We have found the end of the rainbow in Gansu. In this arid land, the mountains themselves bring color to the desert. Gansu’s Rainbow Mountains are a beautiful site.
But Gansu is not only the end of the rainbow, but also the end of the Great Wall. At the end of our time in China, we stand at the First Watchtower of the Middle Kingdom.
Things to cross of the bucket list:
- Stand at the end of the Great Wall
- Observe the landscape at the edge of the Gobi Desert
Things we could have done better in hindsight:
- Plan a longer trip and include Dunhuang
- Plan only 1 day in Zhangye
- Flight from Shanghai to Lanzhou
- Overnight in Lanzhou and train to Zhangye
- 2 nights in Zhangye with daytrip to Jiayuguan by train
- Train to Lanzhou and flight to Shanghai
Here is the full story:
Day 1 (01.12.) Rainbow Mountains
We had arrived in Lanzhou the night before to catch an early train to Zhangye.
We arrive at Zhangye at noon. With our fluent Chinglish, we quickly find a very friendly Taxi driver who agrees to drive us to the Zhangye Danxia National Park and back (as we correctly anticipate that there are no taxi drivers at the park at this time of year, who could take us back to town).
We quickly drop our bags and make a lunch stop for the famous Lanzhou LaMian, spicy hand pulled beef noodle soup.
The Danxia Park is a good 30km southwest of town. We arrive at a giant visitor center and parking lot. Alone. I don’t want to imagine the crowds that push through here in summer.
Winter seems to be the perfect time for visiting. The weather is beautiful, a bit cold, but the sun is shining, and we are virtually alone.
The Zhangye Danxia Landform is an area of colorful sandstone hills. Formed some 24 mio years ago and pushed upwards by tectonic movements. The park has for main viewing platforms connected by busses every 20min (although one could easily walk). The landscape is simply stunning.
In the evening, we explore the town. Zhangye is a village by Chinese standards with only 1.2 million inhabitants. We find a hotpot place close to the city’s temple.
Day 2 (02.12.) The First Watchtower
Since we finished our expliration of Zhangye and the Rainbow Mountains quicker than expected, we decide to move westward. There, at the edge of the Gobi desert lies Jiayuguan, the western end of the Great Wall with its mighty fortress, which guards the entrance to the Middle Kingdom, as well as the First Watchtower.
Its only a short train ride from Zhangye to Jiayuguan. At the trainstation, we negotiate a fix price with a taxi driver to take us to the First Watchtower and the Fortress.
Here in the west, the wall is made of sandstone and is washed away over the centuries by the little rain that falls in this continental region. Still, the First Watchtower and the wall have stood the test of time with their remains clearly visible in the desert.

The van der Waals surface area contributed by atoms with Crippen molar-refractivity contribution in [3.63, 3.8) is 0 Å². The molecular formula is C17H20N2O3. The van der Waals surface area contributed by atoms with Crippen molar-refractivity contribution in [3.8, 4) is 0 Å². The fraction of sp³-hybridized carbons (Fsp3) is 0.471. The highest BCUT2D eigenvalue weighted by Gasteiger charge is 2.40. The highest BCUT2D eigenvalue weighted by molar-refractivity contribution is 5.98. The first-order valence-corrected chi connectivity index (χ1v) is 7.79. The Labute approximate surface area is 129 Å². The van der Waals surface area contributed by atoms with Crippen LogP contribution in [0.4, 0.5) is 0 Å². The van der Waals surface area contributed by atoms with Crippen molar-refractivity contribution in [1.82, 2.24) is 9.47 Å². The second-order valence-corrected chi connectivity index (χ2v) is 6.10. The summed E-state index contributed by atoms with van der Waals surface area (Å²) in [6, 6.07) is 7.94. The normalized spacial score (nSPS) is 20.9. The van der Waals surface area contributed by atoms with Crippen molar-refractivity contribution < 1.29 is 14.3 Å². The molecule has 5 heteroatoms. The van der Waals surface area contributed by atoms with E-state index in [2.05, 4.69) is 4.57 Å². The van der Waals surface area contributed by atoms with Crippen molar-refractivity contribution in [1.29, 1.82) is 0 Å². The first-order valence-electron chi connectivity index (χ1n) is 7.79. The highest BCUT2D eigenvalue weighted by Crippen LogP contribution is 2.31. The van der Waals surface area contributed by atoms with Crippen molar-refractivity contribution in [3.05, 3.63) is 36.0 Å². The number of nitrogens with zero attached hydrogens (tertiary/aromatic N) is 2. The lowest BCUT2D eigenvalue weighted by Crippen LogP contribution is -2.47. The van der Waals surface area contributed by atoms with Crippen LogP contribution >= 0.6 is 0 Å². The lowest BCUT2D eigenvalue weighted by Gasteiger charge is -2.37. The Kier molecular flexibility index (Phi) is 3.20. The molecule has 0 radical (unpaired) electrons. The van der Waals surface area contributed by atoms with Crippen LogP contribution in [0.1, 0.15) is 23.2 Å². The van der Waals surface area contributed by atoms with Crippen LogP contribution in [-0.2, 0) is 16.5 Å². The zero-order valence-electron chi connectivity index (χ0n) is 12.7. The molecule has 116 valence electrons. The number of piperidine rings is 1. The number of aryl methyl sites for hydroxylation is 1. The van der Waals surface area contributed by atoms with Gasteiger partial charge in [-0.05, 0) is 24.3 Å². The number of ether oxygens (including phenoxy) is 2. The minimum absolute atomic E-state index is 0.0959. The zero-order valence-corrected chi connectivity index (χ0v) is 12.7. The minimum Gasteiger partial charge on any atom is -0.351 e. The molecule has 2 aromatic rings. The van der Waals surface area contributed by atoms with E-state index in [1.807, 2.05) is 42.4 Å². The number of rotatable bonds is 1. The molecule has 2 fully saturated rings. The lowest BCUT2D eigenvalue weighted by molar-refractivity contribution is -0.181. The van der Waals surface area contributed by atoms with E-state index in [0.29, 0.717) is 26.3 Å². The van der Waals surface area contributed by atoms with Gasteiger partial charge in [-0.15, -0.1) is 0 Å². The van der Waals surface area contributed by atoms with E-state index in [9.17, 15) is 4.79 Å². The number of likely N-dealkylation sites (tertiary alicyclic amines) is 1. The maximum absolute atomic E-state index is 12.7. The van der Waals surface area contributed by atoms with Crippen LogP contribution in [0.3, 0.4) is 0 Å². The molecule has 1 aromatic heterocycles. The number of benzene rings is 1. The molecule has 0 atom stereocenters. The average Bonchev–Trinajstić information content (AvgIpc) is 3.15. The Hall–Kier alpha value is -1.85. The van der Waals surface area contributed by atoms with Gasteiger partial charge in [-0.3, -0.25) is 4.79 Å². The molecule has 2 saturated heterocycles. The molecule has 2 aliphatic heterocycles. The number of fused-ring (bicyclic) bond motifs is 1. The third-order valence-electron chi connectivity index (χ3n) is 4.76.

Below the watchtower is a museum with a spectacular balcony overlooking the steep river valley below. Back outside, we pass through the wall and cross the river via a suspension bridge for another, intimidating view on the fortification.
Next, we drive to the fortress. The structure has been completely rebuilt with only few original fragments in place. Still, it paints a vivid picture of what travelers have seen on their eastward journey. We walk the fortress walls and let the drone fly despite high winds.
A legend I very much enjoyed is that of the one brick of Jiayuguan. According to the legend, the general ordered the architect to calculate the number of stones needed for the fortress. The architect gave the exact number. However, the general demanded that the architect added some buffer to his calculation. The architect felt that his abilities were not respected and added exactly one stone as buffer. When the fortress was finished, exactly this stone remained left over. The architect had it placed above a doorway of the fortress.
In the late afternoon, we are back on our way to Zhangye, where we end the evening with a more traditional hotpot at the old city gate.
Day 3 (03.12.) Lanzhou
We take an early morning train back to Lanzhou. In Lanzhou, we explore the german built Iron Bridge over thr Yellow River and climb up to the White Pagoda (the pagoda mountain looks intimidatingly high unil one realises that the pagoda is not full size but quite small). However, we fail to find Lanzhou Mian in Lanzhou. Only at the airport do we manage to find two bowels. Late at night we reach Shanghai.